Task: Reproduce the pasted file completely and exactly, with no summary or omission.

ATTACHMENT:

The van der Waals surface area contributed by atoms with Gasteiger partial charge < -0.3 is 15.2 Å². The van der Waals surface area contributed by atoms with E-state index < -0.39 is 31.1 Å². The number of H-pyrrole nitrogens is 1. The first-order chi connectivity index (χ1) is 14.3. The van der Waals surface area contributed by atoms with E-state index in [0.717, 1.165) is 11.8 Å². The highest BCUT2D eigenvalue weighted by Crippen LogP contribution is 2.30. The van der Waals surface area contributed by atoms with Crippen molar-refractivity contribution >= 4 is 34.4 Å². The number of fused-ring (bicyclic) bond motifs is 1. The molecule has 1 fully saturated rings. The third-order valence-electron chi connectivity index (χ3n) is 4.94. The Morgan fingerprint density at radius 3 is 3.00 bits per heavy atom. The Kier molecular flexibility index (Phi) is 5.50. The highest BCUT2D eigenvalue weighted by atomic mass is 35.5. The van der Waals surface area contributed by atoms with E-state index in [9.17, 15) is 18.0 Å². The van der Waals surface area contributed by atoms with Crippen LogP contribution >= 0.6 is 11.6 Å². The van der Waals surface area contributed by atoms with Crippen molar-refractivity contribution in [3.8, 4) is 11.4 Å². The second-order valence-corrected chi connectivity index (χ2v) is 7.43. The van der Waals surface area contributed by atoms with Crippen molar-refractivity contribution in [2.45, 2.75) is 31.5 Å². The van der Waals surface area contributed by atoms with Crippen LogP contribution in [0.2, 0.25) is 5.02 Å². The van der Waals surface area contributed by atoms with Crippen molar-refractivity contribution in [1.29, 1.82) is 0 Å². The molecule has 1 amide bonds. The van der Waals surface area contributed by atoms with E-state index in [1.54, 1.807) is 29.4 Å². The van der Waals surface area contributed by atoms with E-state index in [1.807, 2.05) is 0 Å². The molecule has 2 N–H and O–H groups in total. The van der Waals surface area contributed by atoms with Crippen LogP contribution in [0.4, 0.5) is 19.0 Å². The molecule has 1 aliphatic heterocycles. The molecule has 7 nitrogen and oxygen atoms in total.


The van der Waals surface area contributed by atoms with Gasteiger partial charge < -0.3 is 15.2 Å². The van der Waals surface area contributed by atoms with E-state index < -0.39 is 31.1 Å². The number of H-pyrrole nitrogens is 1. The first-order chi connectivity index (χ1) is 14.3. The van der Waals surface area contributed by atoms with E-state index in [0.717, 1.165) is 11.8 Å². The highest BCUT2D eigenvalue weighted by Crippen LogP contribution is 2.30. The van der Waals surface area contributed by atoms with Crippen molar-refractivity contribution >= 4 is 34.4 Å². The number of fused-ring (bicyclic) bond motifs is 1. The molecule has 1 fully saturated rings. The third-order valence-electron chi connectivity index (χ3n) is 4.94. The Morgan fingerprint density at radius 3 is 3.00 bits per heavy atom. The Kier molecular flexibility index (Phi) is 5.50. The highest BCUT2D eigenvalue weighted by atomic mass is 35.5. The van der Waals surface area contributed by atoms with E-state index in [9.17, 15) is 18.0 Å². The van der Waals surface area contributed by atoms with Crippen LogP contribution >= 0.6 is 11.6 Å². The van der Waals surface area contributed by atoms with Crippen molar-refractivity contribution in [3.8, 4) is 11.4 Å². The second-order valence-corrected chi connectivity index (χ2v) is 7.43. The van der Waals surface area contributed by atoms with Crippen molar-refractivity contribution in [2.45, 2.75) is 31.5 Å². The van der Waals surface area contributed by atoms with Crippen LogP contribution in [0.2, 0.25) is 5.02 Å². The van der Waals surface area contributed by atoms with Crippen molar-refractivity contribution in [1.29, 1.82) is 0 Å². The molecule has 1 amide bonds. The van der Waals surface area contributed by atoms with E-state index in [1.54, 1.807) is 29.4 Å². The van der Waals surface area contributed by atoms with E-state index in [1.807, 2.05) is 0 Å². The molecule has 2 N–H and O–H groups in total. The van der Waals surface area contributed by atoms with Crippen LogP contribution in [0.4, 0.5) is 19.0 Å². The molecule has 1 aliphatic heterocycles. The molecule has 7 nitrogen and oxygen atoms in total.